Our time in Courtenay/Comox was…eventful. We were hoping to spend overnight, but due to the rubrail issue, we knew we might be in town for a few days. In the end, fixing the rubrail was straight forward. After some internet searching we figured out that it was riveted on and that we could replace the rivets ourselves at a pretty low cost. So after a trip to Canadian Tire, I came back armed with a pop riveter and the wrong size rivets. Back to Canadian Tire. Thank god for folding bicycles and Fiona’s dad.
I worked myself around the boat in the dinghy riveting as I went. I found quite a few loose rivets in other places, so I drilled them out and put in new ones. It felt good to be not only fixing, but improving. On the second last rivet, the gun jammed and the rivet wouldn’t release. I tugged on the gun and squeezed at the same time. Suddenly the rivet released and I lurched throwing my arms up to stabilize myself rather than fall out of the dinghy. I watched the riveter spiral 20′ over my head and land with a kerplunk. Back to Canadian Tire and another day in Courtenay. Lesson: tie everything to everything.
Another job while in Courtenay was to get our satellite phone working to receive weather data. It took a day and a half of fooling around at Fiona’s dad’s house, using his internet, until we realized we were supplied with the wrong driver. With the right driver installed, our first query using the satellite phone was to discover the weather forecast for the near term. We were a bit surprised to learn that it was already blowing 20 kn in the harbor and would be building to 25 kn later in the evening. With our work nearly complete we though it prudent to return as quickly as possible to the boat and ensure everything was properly secured and the anchor was holding. We said goodbye to Ian once again, for what we though may be the final time, and motored out to our vigorously swaying home.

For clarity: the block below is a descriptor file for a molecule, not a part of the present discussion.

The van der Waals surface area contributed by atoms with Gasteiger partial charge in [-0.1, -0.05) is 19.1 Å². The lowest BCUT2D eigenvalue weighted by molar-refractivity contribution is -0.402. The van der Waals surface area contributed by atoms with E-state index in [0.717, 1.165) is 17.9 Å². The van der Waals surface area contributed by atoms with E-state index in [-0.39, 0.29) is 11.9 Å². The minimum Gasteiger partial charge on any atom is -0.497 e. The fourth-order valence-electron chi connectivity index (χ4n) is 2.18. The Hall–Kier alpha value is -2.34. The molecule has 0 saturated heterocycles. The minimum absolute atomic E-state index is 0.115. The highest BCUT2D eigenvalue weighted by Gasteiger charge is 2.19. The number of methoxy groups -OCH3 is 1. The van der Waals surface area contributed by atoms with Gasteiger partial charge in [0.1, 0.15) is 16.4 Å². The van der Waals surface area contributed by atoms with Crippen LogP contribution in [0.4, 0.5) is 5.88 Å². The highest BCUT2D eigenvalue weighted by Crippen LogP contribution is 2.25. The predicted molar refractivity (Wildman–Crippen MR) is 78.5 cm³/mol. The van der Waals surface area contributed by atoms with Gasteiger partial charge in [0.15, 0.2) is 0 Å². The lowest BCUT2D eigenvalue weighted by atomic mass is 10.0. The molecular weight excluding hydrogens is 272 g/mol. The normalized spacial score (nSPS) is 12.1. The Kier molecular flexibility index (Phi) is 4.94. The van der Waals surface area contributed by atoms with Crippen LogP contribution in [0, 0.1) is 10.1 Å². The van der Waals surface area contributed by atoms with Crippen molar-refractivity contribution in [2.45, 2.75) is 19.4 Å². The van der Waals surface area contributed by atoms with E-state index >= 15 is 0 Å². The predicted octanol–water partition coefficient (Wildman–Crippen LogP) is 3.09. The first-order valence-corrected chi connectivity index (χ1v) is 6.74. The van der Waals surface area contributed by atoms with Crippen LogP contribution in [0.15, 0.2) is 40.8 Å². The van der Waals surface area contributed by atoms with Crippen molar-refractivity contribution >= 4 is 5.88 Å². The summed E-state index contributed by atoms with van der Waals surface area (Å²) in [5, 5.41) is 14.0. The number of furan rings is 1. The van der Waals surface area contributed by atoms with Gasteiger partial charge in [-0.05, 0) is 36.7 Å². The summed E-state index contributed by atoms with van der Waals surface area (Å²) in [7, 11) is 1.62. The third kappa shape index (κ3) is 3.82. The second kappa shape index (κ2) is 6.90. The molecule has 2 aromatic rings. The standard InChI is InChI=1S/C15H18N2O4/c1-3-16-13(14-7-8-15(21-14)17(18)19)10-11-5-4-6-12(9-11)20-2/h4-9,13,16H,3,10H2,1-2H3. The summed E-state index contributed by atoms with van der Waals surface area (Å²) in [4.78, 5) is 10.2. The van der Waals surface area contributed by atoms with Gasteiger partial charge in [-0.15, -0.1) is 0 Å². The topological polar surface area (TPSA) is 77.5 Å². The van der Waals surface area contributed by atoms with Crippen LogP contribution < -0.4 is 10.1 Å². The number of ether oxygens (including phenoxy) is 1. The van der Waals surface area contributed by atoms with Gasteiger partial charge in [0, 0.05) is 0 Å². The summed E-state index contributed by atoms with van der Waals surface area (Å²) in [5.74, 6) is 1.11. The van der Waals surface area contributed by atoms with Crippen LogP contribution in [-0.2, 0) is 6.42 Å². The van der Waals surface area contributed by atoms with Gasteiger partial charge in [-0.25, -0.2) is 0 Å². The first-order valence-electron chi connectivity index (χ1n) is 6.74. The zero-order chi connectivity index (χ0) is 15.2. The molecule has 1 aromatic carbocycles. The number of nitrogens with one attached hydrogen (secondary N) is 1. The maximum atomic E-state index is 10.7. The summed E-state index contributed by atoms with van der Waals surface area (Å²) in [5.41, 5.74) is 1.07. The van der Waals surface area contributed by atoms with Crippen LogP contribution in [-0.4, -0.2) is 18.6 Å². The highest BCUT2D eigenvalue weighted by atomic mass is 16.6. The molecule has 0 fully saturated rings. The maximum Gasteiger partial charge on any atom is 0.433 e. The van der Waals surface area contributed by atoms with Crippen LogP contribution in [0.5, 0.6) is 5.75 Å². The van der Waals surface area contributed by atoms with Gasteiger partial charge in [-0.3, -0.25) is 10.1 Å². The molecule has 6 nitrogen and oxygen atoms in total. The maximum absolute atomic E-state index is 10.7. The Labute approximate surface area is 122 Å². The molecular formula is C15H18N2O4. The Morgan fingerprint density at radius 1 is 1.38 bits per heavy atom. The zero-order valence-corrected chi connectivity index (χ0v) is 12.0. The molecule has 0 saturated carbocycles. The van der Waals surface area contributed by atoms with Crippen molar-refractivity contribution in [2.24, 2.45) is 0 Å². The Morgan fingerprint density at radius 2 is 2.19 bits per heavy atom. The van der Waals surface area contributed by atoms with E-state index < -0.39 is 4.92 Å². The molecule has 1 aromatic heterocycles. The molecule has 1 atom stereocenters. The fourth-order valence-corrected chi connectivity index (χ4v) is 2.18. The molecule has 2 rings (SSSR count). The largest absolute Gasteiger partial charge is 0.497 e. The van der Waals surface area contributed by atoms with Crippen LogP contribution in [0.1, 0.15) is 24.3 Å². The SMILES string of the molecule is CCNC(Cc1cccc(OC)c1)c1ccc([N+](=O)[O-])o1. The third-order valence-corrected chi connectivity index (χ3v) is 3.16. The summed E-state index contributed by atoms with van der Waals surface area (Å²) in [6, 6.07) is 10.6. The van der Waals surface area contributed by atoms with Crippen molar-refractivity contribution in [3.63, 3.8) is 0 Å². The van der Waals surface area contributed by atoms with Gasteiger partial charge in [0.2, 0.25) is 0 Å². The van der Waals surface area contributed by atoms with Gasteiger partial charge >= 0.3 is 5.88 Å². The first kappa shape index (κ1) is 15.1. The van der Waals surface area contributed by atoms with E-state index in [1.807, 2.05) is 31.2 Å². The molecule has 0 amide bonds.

The wind ended up blowing stronger than the forecast had predicted and we spent an uncomfortable night between the constant tossing and rolling and the sounds of lines straining and singing in the wind. I woke up to check the anchor repeatedly. I became obsessed with a fear of the anchor rode chafing through and eventually strapped some old bicycle tire rubber around the rode where it contacted the bow roller. Later we were recommended to set up a bridle to even the load on the cleats and also to act as a sacrificial layer. I had a dream all the boats were blown into a pile at the far end of the bay and I was walking around on top of the pile trying to figure out how to get back down.
At around 5am the wind stopped and we were able to sleep more soundly for a couple of hours. I awoke with more energy and clarity than I had hoped for and made my way out to the cockpit. The plan was to take the dinghy to shore to pick up our folding bicycles. I was also going to surprise Fiona with a specialty coffee and chocolatey croissant from a local coffee shop. Already congratulating myself on my romance I almost stepped off the back of the boat into empty water. Where a dinghy should have been, it was not. Instead a blue, polypropylene line led away from the boat and disappeared after 10 feet. I was stunned. I quickly grabbed the line and gobbled it up to find that it was not attached to anything. It was not frayed and showed no signs of tampering. The knot was simply undone.